Over the past 60 days daytime temperatures have ranged between 52 and 71 degrees F [11-21 C].
Night temheratures have ranged from 44- 56 F [7-13 C].
We actually have more different taxa in bloom now than we did in summer.
I have been trying to inventory what is in bloom and just in the early part of the alphabet, i have in bloom:

i/o = indoor/outdoor  /a= annual
* In winter wraped in a polyethylene cylinder with hair dryer and thermostat set to 35 degrees F

Abutilon hybridum
Abelmoschus moschatus
Abutilon megapotamicum
Abutilon pictum
Abutilon ‘Thompsonii’
Achimines antirrhina i/o
Achimines erecta i/o
Achimines grandiflora i/o
Achimines hybrids i/o
Achimineslongiflora i/o
Aconitum carmichaelii
Aconitum helmsianum
Agastache barberi
Agastache foeniculum
Allium callimischon
Allium stellatum
Althaea cannabina
Anemone huphensis
Anemone vitifolia
Anisodontea scabrosa
Antirrhinum hispanicum
Arum pictum
Asclepias incarinata
Bomarea caldesii i/o
Brugmansia sanguinea i/o
Calluna vulgaris
Caltha dionaefolia
Camelia brevistlea
Camelia fluviatiles
Camelia japonica
Camelia oleifera
Camelia sanguinea
Camelia x vernalis
Campylotropis macrocarpa
Caryopteris x calydonensis
Caryopteris  incana
Ceanothus ‘Marie Simon’
Ceratostigma plumbaginoides
Cestrum ‘Orange Peel’ i/o
Chelone lyonii
Chelone  obliqua
Clerodendrum bungei
Clerodendrum ugandense i/o
Clethra barbinervis
Clitorea ternata  /a
Cobaea scandens /a
Colchicum autumnale
Colchicum baytopiorum
Colchicum bivonae
Colchicum byzantium
Colchicum ‘Lilac Wonder’
Colchicum speciosum
Colchicum variegatum
Commelina coelestis
Correa ‘Dusky Bells’ i/o
Crocus banaticus
Crocus goulimyi
Crocus hadriaticus
Crocus kotschyanus
Crocus laevigatus
Crocus longiflorus
Crocus medius
Crocus nudiflorus
Crocus ochroleucus
Crocus oreocreticus
Crocus pallasii
Crocus pulchellus
Crocus sativus
Crocus serotinus
Crocus speciosus
Crossandra nilotica i/o
Crowea exalata  i/o
Cuphea ignea /a reseeding
Cuphea macropetala /a   reseeding
Cyclamen africanum
Cyclamen cilicium
Cyclamen cyprium
Cyclamen graecum
Cyclamen hederifolium
Cyclamen mirabile
Cyclamen rholfsianum
Daboecia cantabrica
Daboecia scotia
Diascia barberae
Diascia cordata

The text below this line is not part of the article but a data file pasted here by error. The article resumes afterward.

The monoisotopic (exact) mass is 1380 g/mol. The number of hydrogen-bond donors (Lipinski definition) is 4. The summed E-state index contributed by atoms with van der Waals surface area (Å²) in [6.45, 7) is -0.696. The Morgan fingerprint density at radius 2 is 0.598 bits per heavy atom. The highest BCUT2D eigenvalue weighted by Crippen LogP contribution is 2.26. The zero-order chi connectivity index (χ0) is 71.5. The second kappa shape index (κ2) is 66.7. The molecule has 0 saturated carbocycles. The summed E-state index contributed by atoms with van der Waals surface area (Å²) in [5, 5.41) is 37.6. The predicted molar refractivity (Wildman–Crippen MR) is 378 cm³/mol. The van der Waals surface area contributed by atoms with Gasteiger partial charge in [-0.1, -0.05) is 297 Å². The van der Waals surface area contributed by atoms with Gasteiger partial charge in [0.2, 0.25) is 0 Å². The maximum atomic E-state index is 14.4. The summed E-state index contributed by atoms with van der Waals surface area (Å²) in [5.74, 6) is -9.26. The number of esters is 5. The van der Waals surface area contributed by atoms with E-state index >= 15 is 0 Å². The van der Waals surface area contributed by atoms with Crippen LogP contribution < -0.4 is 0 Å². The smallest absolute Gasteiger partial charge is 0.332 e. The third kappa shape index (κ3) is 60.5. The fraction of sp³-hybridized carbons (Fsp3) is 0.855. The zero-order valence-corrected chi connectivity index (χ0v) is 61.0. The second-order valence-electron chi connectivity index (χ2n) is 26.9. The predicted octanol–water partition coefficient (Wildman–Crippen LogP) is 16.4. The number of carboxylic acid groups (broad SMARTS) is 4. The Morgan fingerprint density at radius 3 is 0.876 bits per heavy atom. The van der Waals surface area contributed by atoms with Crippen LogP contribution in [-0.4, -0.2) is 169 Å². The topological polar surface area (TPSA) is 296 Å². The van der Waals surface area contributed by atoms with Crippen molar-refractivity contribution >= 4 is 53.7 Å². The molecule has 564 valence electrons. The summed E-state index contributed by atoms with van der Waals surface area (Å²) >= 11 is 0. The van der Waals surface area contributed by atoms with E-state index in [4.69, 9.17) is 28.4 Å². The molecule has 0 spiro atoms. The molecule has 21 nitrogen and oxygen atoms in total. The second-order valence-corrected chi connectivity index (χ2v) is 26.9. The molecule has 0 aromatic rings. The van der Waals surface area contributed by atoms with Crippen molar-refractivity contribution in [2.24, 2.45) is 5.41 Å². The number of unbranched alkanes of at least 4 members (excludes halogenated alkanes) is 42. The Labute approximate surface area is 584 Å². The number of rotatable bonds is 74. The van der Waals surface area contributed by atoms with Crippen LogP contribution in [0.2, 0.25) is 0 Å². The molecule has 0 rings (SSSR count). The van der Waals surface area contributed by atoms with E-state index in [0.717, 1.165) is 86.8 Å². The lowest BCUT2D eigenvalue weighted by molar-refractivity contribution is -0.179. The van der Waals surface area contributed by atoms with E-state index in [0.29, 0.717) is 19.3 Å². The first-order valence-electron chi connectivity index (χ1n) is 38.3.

Dichorisandra reginae i/o
Distictis buccinatoria *
Dracocephalum forrestii
Eccremocarpus scaber
Erica abietinia
Erica alopecurus
Erica calycina
Erica carnea
Erica cetinthoides
Erica coccinea
Erica x darleyensis
Erica discolor
Erica glandulosa
Erica pilulifera
Erica pixidiflora
Erica sparsa
Erica tetralix
Erica triflors
Erica vagens
Erica versicolor
Erica x watsonii
Escallonia bifida
Escallonia x exoniensis
Eucryphia cordifolia
Eucryphia x nymansensis
Fremontodendrom californicum






« Last Edit: November 20, 2023, 03:00:47 AM by MarcR »
Marc Rosenblum

Falls City, OR USA

I am in USDA zone 8b where temperatures almost never fall below 15F -9.4C.  Rainfall 50" 110 cm + but none  June-September.  We seldom get snow; but when it comes we get 30" overnight. Soil is sandy loam with a lot of humus. 
Oregon- where Dallas is NNW of Phoenix

Robert

  • Hero Member
  • *****
  • Posts: 4820
  • Country: us
  • All text and photos © Robert Barnard
Re: Robert's and Jasmin's Garden Paradise
« Reply #48 on: November 20, 2023, 08:09:20 PM »
Hi Marc,

Is it unusual for so many plant species to be blooming in your garden in mid-November?

Here temperatures have been running above average for the month of November, although there is not much blooming in our garden at this time. In past years we have had some species bloom well out-of-season, during the autumn or winter. Temperature is clearly one variable; yet other factors are involved. Variations in solar radiation (cloud cover) can initiate out of season blooming. Epigenetics may also be involved, however there is still much to learn about how and why epigenetic processes take place. Epigenetics is clearly a survival/adaptation mechanism for most life forms.

In some cases epigenetics is involved with changes that take place in the vernalization process of various plant species. It may also be involved with the changes that take place with seed dormancy. For example, seeds that will germinate readily when sown fresh (i.e. go through their normal vernalization to germination process), but enter a more complex dormancy if sowing is delayed.

Learning and discovery is never ending, but this makes life and gardening enjoyable and interesting.

Below are a few of our native Delphinium species that we are working with in our garden. Most are difficult to work with in our low elevation, hot, dry, Sacramento garden. Steady progress is being made to find and create forms that are much easier to cultivate in our garden. They are such graceful, beautiful plants.  [Jasmin]:  These have shown the most promise, given our conditions.  Decades ago, we could dabble with more traditional garden Delphiniums, but just as with Meconopsis, eventually climate and climate change won out.



This is a high elevation perennial species that grows quite large.



Delphinium gracilentum is a mid-elevation, perennial species. There are many color forms of this species. A favorite in our garden.



This is Delphinium hesperium ssp. pallescens as seen in Colusa County, California. We have never cultivated this species in our Sacramento garden, however it would be worth trying. It is also a good reason to return to this region, as there are so many fine plant species in this area.



Delphinium nuttallianum generally blooms with deep lavender-blue flowers. In my fieldwork I occasionally encounter white and lavender-pink forms of this species. Delphinium nuttallianum is a perennial, high elevation species. I have found mid-elevation forms of this species that likely have genetic qualities that might allow this species to be cultivated in our Sacramento garden with more ease.